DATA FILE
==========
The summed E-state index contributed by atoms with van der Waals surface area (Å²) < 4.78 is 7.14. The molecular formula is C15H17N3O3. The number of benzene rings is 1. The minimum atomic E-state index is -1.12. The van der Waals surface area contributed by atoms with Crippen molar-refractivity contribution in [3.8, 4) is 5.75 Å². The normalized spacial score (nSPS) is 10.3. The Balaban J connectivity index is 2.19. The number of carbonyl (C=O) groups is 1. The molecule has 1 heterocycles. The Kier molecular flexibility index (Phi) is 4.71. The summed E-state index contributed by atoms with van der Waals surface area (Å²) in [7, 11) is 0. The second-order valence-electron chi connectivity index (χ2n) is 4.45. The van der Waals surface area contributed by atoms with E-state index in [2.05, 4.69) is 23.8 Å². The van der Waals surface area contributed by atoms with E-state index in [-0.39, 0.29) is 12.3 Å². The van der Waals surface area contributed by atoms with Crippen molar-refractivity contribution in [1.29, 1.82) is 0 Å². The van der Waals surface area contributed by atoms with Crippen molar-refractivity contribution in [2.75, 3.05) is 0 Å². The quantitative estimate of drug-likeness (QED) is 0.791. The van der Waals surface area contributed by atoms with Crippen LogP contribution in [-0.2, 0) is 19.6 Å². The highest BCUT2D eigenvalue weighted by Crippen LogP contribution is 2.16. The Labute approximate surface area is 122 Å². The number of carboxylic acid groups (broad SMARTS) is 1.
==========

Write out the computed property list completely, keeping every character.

The summed E-state index contributed by atoms with van der Waals surface area (Å²) < 4.78 is 7.14. The molecular formula is C15H17N3O3. The number of benzene rings is 1. The minimum atomic E-state index is -1.12. The van der Waals surface area contributed by atoms with Crippen molar-refractivity contribution in [3.8, 4) is 5.75 Å². The normalized spacial score (nSPS) is 10.3. The Balaban J connectivity index is 2.19. The number of carbonyl (C=O) groups is 1. The molecule has 1 heterocycles. The Kier molecular flexibility index (Phi) is 4.71. The summed E-state index contributed by atoms with van der Waals surface area (Å²) in [7, 11) is 0. The second-order valence-electron chi connectivity index (χ2n) is 4.45. The van der Waals surface area contributed by atoms with E-state index in [2.05, 4.69) is 23.8 Å². The van der Waals surface area contributed by atoms with E-state index in [-0.39, 0.29) is 12.3 Å². The van der Waals surface area contributed by atoms with Crippen molar-refractivity contribution in [1.29, 1.82) is 0 Å². The van der Waals surface area contributed by atoms with Crippen molar-refractivity contribution in [2.75, 3.05) is 0 Å². The quantitative estimate of drug-likeness (QED) is 0.791. The van der Waals surface area contributed by atoms with Crippen LogP contribution in [-0.2, 0) is 19.6 Å². The highest BCUT2D eigenvalue weighted by Crippen LogP contribution is 2.16. The Labute approximate surface area is 122 Å². The number of carboxylic acid groups (broad SMARTS) is 1.